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November 23, 2012 10:11 AM Advice For the Ad-Battered

By Ed Kilgore

This isn’t directly related to politics, but since some of you may still be trembling on the threshold of a decision to go out into the commercial wilds of Black Friday, here’s a snippet from Derek Thompson’s cautionary advice at The Atlantic going into the Holiday:

The biggest mistake that people make on Black Friday is that they assume that the most popular day of the year to shop is the best day of the year to buy anything. If you’re walking into a store at 5 AM Thursday morning, you’re probably expecting floor-kissing prices in every corner. But store-wide discounts aren’t in the best interest of the store. It’s more common that a few tantalizing items will be sold at a loss to lure shoppers through the door while smart floor design guides them toward more profitable (even full-priced) items. “Black Friday is about cheap stuff at cheap prices, and I mean cheap in every connotation of the word,” Dan de Grandpre, a veteran deal expert, told the New York Times.
Stores know you’re making this mistake, and they know how to manipulate floor traffic to their higher-margin stuff. As experts in “retail ergonomics” (it’s a thing) have shown, counterclockwise traffic flows result in more spending; putting high-margin items at eye-level to the customers’ right is most likely to motivate a purchase; and forcing you to walk around a display is an easy way to draw our attention to items the store wants us to throw in the cart.

But Thompson’s final tip is the most important, and is relevant to the desire for more More Stuff every day of the year:

Black Friday is exhausting. And when you feel exhausted, your brain gets drunk with stupid. It’s decision fatigue, it’s leg fatigue, it’s everything fatigue. Retail stores know this. So they put cheap stuff tantalizingly close to our arms in the checkout aisle. It’s so cheap, and small, and cute, I have to have it, your decision-fatigued brain will plead. Don’t listen.

Hard to do. Here’s the classic George Carlin routine (with mild profanity) about our insatiable desire for “stuff.”

Ed Kilgore is a contributing writer to the Washington Monthly. He is managing editor for The Democratic Strategist and a senior fellow at the Progressive Policy Institute. Find him on Twitter: @ed_kilgore.

Comments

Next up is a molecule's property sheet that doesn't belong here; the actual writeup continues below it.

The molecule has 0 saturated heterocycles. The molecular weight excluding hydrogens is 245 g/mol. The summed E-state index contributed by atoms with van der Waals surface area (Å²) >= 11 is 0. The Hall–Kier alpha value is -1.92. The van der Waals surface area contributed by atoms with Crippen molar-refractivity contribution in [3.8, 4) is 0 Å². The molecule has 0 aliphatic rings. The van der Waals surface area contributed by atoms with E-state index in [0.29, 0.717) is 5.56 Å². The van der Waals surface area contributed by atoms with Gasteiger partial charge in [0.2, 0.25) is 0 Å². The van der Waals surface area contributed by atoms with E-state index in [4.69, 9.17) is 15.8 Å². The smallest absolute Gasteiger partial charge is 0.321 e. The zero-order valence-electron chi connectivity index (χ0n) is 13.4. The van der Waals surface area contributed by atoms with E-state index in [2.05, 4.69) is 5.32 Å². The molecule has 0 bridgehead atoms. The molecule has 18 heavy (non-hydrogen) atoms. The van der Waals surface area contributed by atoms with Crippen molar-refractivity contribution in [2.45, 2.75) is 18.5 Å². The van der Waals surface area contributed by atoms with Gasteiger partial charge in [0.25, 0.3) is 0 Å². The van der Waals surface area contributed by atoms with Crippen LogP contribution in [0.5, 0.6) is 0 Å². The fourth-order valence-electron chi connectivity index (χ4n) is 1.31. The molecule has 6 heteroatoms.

• mmm on November 23, 2012 10:33 AM:

    I love that George Carlin routine. We have reason to complain about the MSM when every station had the same lead story about shopping! Ugh! This is the time to become a member of the Church of Stop Shopping, a movement several years ago.

  • c u n d gulag on November 23, 2012 10:33 AM:

    I give thanks for the late, GREAT, George Carlin!
    And thanks, Ed, for sharing.

    I worked in Customer Service at Sears while I went to college.
    I HATE stores, and I HATE shopping.

    You can rest assured, you will never find me shopping on Black Friday.

    If I were an Evil Genius, I'd quintuple the amount of Tryptophan in turkey, and ruin the US economy by having shoppers sleep through Black Friday!
    All the stores would be open, with sleepy employees nodding off at their workstations, waiting for shoppers, who are at home, hibernating, and ZZzzzzz-ing the day away.
    BWA-HA-HA!!!!!!!!!!!!!!!!!!

  • kabiddle on November 23, 2012 10:48 AM:

    Thanks for the George Carlin.

  • ComradeAnon on November 23, 2012 11:47 AM:

    I read that Carlin punched a time clock every day he worked. Can't see him hitting a Black Friday sale or even a Wal-Mart.

  • bdop4 on November 23, 2012 11:55 AM:

    I have a visceral hatred of malls and large crowds, so I've never ventured out on Black Friday. But what is said about retail ergonomics is true. If you don't know exactly what you want, they will get you by the time you walk out the door.

    Thank god for online shopping, although I'm sure retail websites have an "ergonomics" all their own.